Sunnyvale adds more options to consider for civic center redesign

by VICTORIA KEZRA | vkezra@bayareanewsgroup.com | Bay Area News Group
PUBLISHED: August 3, 2017

The city of Sunnyvale is considering moving the NOVA job center into city hall and expanding the Department of Public Safety building as part of an ongoing quest to redo its civic center.

The city council voted 6-1 at its July 25 meeting to direct city staff to prepare alternatives for a civic center master plan that could see NOVA Workforce Services move into a new city hall building and build a two-story addition to the DPS building.

Council also voted for staff to evaluate putting a dedicated emergency operations center either in the DPS addition, the new city hall or at an an off- site location such as a fire station.

The council vote was the latest in a two-decade quest by the city to update
its 24-acre civic center, parts of which are 50 years old. The center includes the library, city hall, the public safety building, open space and various city offices such as the annex that houses NOVA.

The current DPS building was completed in 1985 and is 45,000 square feet. According to staff, Sunnyvale’s population has since grown from 106,000 to 150,000 and public safety staff has grown from 234 to 283.

A 2015 civic center feasibility study indicated DPS needs an additional 12,000 square feet. High priorities include a dedicated emergency operation center, more evidence storage, bigger locker rooms, more interview rooms, an expanded crime lab and lobby renovation.

A two-story, 11,000-square-foot addition will be included as an alternative in the master plan. It could be built to the north of the existing DPS building in a parking area. The new addition would cost $18 million, according to the presentation given by architecture SmithGroupJJR, and would not disrupt the functionality of the building during construction.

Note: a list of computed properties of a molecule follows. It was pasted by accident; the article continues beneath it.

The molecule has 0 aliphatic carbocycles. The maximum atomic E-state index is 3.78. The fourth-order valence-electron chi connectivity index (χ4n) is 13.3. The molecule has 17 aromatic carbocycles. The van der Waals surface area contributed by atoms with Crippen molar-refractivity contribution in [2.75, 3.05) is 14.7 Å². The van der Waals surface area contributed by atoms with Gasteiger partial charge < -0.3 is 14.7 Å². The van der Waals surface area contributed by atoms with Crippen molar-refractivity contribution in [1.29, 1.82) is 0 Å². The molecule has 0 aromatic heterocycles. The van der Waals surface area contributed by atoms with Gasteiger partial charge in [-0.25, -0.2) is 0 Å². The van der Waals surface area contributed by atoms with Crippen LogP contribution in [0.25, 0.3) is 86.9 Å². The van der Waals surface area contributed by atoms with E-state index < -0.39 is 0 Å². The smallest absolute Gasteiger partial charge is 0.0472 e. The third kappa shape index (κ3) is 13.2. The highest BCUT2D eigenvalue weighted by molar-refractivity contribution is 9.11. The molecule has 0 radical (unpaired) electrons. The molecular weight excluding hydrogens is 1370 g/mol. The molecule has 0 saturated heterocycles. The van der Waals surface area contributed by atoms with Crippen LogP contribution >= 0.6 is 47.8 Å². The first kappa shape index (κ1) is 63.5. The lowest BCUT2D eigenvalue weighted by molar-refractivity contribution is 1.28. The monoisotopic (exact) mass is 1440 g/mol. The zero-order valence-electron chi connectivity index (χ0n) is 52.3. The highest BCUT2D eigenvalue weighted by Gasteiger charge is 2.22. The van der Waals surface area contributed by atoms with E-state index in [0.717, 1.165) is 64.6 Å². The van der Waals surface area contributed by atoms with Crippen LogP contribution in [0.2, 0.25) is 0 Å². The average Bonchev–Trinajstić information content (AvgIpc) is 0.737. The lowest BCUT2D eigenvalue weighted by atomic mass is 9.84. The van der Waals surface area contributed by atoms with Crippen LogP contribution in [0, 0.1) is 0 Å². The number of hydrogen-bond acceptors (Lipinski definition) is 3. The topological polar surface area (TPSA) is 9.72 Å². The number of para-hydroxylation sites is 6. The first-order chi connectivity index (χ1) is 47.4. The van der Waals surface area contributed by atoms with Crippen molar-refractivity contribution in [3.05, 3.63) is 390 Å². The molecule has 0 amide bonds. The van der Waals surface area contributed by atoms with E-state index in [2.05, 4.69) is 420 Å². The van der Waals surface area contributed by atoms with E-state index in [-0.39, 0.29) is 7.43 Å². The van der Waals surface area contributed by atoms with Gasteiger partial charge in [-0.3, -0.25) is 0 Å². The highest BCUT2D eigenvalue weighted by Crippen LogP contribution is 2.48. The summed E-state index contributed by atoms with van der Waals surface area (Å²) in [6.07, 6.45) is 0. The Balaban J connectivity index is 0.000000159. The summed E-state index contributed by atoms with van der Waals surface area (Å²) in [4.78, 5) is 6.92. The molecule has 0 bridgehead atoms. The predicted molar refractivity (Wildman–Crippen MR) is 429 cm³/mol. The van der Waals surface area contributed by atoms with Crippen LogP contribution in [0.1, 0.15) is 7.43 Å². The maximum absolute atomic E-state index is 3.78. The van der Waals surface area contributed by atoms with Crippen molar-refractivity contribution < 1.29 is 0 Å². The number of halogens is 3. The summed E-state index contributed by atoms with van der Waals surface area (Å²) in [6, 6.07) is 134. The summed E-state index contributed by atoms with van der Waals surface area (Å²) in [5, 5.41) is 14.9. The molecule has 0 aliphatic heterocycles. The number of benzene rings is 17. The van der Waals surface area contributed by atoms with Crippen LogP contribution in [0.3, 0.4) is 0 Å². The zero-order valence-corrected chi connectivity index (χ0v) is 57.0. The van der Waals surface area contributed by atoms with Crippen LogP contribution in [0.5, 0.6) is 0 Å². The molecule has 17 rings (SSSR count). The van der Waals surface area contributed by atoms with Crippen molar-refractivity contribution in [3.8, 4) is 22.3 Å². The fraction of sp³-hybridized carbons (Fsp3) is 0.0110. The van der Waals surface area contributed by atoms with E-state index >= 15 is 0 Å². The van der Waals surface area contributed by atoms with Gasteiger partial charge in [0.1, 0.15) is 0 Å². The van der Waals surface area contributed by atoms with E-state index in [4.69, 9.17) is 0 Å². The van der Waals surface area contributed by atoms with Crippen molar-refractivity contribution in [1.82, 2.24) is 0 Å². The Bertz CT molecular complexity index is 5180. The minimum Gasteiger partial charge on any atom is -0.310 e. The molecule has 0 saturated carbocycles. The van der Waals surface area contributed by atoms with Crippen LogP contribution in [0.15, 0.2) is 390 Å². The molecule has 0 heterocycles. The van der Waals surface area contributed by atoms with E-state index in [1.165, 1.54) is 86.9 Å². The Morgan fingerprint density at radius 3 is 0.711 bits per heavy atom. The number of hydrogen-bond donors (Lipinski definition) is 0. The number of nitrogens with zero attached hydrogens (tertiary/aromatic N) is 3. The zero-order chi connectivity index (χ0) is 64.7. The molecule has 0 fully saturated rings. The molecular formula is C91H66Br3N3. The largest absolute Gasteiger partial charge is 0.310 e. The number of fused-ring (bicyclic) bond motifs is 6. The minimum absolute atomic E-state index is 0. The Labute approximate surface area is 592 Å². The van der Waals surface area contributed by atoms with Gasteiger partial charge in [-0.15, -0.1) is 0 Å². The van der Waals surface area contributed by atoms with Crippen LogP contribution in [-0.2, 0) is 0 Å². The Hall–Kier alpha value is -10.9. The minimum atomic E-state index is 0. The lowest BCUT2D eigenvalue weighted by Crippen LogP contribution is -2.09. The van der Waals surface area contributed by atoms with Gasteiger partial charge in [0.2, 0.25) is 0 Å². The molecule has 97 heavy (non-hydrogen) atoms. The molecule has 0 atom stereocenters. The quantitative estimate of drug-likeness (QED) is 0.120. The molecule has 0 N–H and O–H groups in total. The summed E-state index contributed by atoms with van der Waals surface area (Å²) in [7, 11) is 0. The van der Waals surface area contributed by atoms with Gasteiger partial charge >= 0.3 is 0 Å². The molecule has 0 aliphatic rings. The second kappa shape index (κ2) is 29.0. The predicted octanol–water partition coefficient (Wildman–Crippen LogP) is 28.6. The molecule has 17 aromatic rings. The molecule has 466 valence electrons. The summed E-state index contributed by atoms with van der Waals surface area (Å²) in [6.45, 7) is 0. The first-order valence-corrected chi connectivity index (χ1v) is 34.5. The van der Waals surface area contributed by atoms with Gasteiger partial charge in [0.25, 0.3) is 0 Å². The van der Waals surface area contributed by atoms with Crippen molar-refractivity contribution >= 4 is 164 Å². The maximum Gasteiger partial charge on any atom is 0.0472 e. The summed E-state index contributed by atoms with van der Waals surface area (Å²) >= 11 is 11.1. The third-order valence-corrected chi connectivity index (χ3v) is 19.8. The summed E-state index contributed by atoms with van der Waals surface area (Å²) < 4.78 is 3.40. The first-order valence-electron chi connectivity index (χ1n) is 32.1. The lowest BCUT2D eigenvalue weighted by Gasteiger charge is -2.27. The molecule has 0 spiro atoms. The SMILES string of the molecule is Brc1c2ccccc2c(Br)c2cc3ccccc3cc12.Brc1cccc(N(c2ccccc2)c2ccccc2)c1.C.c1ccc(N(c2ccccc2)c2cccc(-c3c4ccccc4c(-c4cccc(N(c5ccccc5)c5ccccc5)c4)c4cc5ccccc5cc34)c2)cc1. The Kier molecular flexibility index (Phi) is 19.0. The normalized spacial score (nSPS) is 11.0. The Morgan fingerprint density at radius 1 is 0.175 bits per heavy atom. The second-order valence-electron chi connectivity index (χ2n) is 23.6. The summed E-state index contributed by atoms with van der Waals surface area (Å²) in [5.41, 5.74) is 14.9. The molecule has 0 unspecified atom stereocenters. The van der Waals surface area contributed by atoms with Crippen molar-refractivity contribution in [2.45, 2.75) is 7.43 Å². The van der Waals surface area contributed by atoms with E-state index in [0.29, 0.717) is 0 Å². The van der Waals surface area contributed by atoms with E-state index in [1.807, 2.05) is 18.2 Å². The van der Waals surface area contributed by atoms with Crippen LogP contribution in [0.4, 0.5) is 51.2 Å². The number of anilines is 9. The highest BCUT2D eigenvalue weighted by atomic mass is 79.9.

The council also debated whether renovating the NOVA building would be better than moving it elsewhere. The cost for renovating the existing building was estimated to be $8.1 million, according to a staff report.

Moving NOVA to a new city hall building would cost between $11.3 million and $13.5 million.

According to the architect’s presentation, the city hall annex where NOVA is located was built in 1970 as a public safety building. Renovations would be needed to bring the building up to seismic and energy codes, according to the presentation.

Renovating the building wouldn’t give NOVA the additional space it is requesting to host its growing programs. Only 10,200 net square feet of a requested 11,530 net square feet would fit in the current building, leaving no space for a staff room or storage.

Councilman Larry Klein cast the lone dissenting vote. He said he agreed with moving NOVA into a new city hall building, but was more concerned that building an addition for public safety rather than building an entirely new building was a stop-gap solution.

“The building there has lasted 30 years. We’re talking about throwing in $18 million for 15 years and then maybe having to do something (else),” he said.

Mayor Glenn Hendricks supported both recommendations and stressed that the master plan was still being worked on, and that having these options would provide the city with more information.

“I think this is where we are taking a lot of input and narrowing down,” said Hendricks. “We need to go ahead and get more detail about what some of these options look like to make hard decisions.”